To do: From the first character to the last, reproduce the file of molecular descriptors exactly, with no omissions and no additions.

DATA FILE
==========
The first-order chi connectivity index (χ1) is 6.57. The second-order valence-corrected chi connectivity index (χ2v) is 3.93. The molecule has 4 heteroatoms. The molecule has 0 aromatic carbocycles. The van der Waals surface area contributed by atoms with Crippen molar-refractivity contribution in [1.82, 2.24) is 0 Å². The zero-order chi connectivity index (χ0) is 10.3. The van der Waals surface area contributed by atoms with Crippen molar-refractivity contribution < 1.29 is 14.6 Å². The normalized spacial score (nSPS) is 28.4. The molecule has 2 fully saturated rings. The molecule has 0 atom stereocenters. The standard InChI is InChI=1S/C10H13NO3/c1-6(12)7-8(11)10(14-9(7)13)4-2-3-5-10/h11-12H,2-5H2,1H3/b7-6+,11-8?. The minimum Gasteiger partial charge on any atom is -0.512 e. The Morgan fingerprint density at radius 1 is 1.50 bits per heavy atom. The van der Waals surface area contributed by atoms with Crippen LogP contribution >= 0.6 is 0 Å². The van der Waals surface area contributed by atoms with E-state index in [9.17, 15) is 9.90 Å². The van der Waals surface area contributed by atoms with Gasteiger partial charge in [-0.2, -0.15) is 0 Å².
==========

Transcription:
The first-order chi connectivity index (χ1) is 6.57. The second-order valence-corrected chi connectivity index (χ2v) is 3.93. The molecule has 4 heteroatoms. The molecule has 0 aromatic carbocycles. The van der Waals surface area contributed by atoms with Crippen molar-refractivity contribution in [1.82, 2.24) is 0 Å². The zero-order chi connectivity index (χ0) is 10.3. The van der Waals surface area contributed by atoms with Crippen molar-refractivity contribution < 1.29 is 14.6 Å². The normalized spacial score (nSPS) is 28.4. The molecule has 2 fully saturated rings. The molecule has 0 atom stereocenters. The standard InChI is InChI=1S/C10H13NO3/c1-6(12)7-8(11)10(14-9(7)13)4-2-3-5-10/h11-12H,2-5H2,1H3/b7-6+,11-8?. The minimum Gasteiger partial charge on any atom is -0.512 e. The Morgan fingerprint density at radius 1 is 1.50 bits per heavy atom. The van der Waals surface area contributed by atoms with Crippen LogP contribution >= 0.6 is 0 Å². The van der Waals surface area contributed by atoms with E-state index in [9.17, 15) is 9.90 Å². The van der Waals surface area contributed by atoms with Gasteiger partial charge in [-0.2, -0.15) is 0 Å².